(Psalm 23; Revelation 7:9-; John 10: 22-30)
All over the world, people are crying today: weeping at the news of deadly illness; weeping at the pain of a loved one torn from them too early; weeping at the tragedy of innocent lives taken; weeping at the oppression they experience; weeping at the destruction of homes and lives; weeping at dreams that have died and hopes that have been crushed. All over the world, people are experiencing grief:
in Boston, in Somalia, in Iraq, in Afghanistan, where lives have been taken through acts of terrorism; in Iran, Pakistan and China, where lives have been lost in earthquakes;
in Manitoba where flooding threatens homes and farms and a three month old oil spill still poisons the landscape;
in Texas, where lives and homes have been destroyed by a massive explosion in a fertilizer plant;
in Ontario, where a First Nations community struggles with a rash of suicides and attempted suicides;
in Nova Scotia and in California, two young women take their own lives after being sexually exploited, filmed and ridiculed by their peers.
On the internet, over the phone, on television, in one to one conversations, people pour out their shock, their anger, and their grief. The song we sing together as the people of God, is a song of lament.
Immediately after the bombings in Boston, the Internet lit up with competing voices: those who wanted to “bomb the heck out of the perpetrators” (even though we didn’t know who they were); and those who urged others not to rush to judgement. Someone close to me suggested we needed to “turn these places into glowing parking lots”. A friend of his countered that “violence always leads to retribution”. And so the conversation went. Meanwhile, in Ontario, families are grieving the loss of children dead or in peril because of their ties with radical organizations; in Somalia, people are crying at the deaths of innocents; in Iraq, those who have dared to participate in the kind of democratic system many of us Canadians can’t even be bothered to participate in, have died and their families are left devastated; and on it goes. It does not matter if we are in the Middle East, Africa or North America. It does not matter if we are Muslim, Christian, Hindu, Jew or Atheist. It does not matter what our politics or our creed might be – when we are hurt, or when those we love are hurt, we grieve. We are more alike in our humanity, than we are different.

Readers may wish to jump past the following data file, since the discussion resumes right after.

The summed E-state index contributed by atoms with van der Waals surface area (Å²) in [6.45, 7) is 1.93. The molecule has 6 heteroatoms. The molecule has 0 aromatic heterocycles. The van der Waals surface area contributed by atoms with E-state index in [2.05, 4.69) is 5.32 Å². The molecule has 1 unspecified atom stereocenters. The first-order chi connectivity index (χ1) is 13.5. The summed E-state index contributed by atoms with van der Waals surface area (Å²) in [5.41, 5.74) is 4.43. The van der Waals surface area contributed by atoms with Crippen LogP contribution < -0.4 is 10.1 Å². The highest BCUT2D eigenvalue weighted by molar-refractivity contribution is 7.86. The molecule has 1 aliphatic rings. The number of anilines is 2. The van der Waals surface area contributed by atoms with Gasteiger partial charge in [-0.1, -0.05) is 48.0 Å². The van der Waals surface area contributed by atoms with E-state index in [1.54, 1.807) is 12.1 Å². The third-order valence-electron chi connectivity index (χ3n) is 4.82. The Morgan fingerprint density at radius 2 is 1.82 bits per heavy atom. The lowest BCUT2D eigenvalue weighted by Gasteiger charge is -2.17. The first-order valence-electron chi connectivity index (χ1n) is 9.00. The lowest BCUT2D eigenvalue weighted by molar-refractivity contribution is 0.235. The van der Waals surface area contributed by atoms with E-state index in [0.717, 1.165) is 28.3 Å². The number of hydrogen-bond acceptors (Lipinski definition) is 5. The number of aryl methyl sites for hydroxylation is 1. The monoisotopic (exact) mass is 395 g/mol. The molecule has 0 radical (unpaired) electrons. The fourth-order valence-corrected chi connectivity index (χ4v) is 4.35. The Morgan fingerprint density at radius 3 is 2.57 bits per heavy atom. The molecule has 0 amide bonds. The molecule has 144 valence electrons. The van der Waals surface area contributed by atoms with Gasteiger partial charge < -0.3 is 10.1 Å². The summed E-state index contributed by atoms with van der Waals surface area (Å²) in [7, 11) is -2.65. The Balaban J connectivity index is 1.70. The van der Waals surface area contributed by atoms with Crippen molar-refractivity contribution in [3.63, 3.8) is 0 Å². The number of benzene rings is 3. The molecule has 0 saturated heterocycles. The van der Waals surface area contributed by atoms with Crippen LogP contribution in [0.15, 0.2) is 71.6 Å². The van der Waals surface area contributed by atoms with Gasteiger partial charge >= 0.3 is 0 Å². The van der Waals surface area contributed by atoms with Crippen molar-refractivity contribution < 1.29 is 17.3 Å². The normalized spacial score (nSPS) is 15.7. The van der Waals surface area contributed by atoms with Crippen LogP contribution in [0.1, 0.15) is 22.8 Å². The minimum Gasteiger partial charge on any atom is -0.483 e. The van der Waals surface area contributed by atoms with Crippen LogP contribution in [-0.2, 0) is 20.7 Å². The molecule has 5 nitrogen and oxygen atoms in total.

In every country, there are people who respond to threat by hunkering down, becoming more defensive, more protective, and more aggressive. And everywhere there are also people who respond to threat by reaching out, risking being vulnerable, offering the hand of friendship to those who count themselves as enemies. Jesus was about as radical as they come in this respect. He prayed that God would forgive those who tortured and killed them, for their acts were acts of ignorance. He told his followers to pray for those who persecuted them, to do good to those who hated them, to give even more than was demanded of them by their oppressors. He said that those who live by the sword will die by the sword. In our readings of “Oil and Water”, we read a story about the prophet Mohammed. After he had entered the city of Mecca victorious, he could have had all the leaders who had attacked and opposed his people executed. According to the tribal customs of the period, that was the expected action. Instead, he forgave them, quoting the story of Joseph and his brothers from the Quran: “This day there shall be no upbraiding of you nor reproach. God forgives you, and God is the Most Merciful of those who show mercy.” (12:92)
You see, we are more alike than we are different. I focus today on the similarities between Christianity and Islam because I know that most of us harboured the suspicion that the bombings in Boston were the work of Islamist terrorists, and we know that the bombings in Somalia were perpetrated by al-Shabaab – a group linked to Al-Qaeda. Both Christianity and Islam have military violence and acts of terror as part of our heritage. Within both religious groups we have a history of being the oppressed and persecuted, and of being the oppressor.
In Christianity, we go back to our roots in the Hebrew Bible, and the descriptions of enslavement of the whole Hebrew people, and then the whole-scale slaughter of men, women and children by the Hebrew people when they entered Canaan. We have stories of rulers punished for not obliterating their enemies, and rulers who were rewarded for their mercy.
Historically, we have stories of Crusaders wading in blood as they entered the city of Jerusalem, killing everyone in sight – Christian, Muslim or Jew. We have the territorial and religious wars of the Reformation period, when not only Christians and Muslims were facing off, but Christians were fighting each other. We’re aware of numerous pogroms against the Jews throughout the period of Christian rule of Europe. We know that under the period of Islamic rule of southern Europe, when most of Europe was floundering in the Dark Ages and people were dying of war and plague, arts and scholarship flourished, and Jews and Christians could live peacefully with their Muslim neighbours.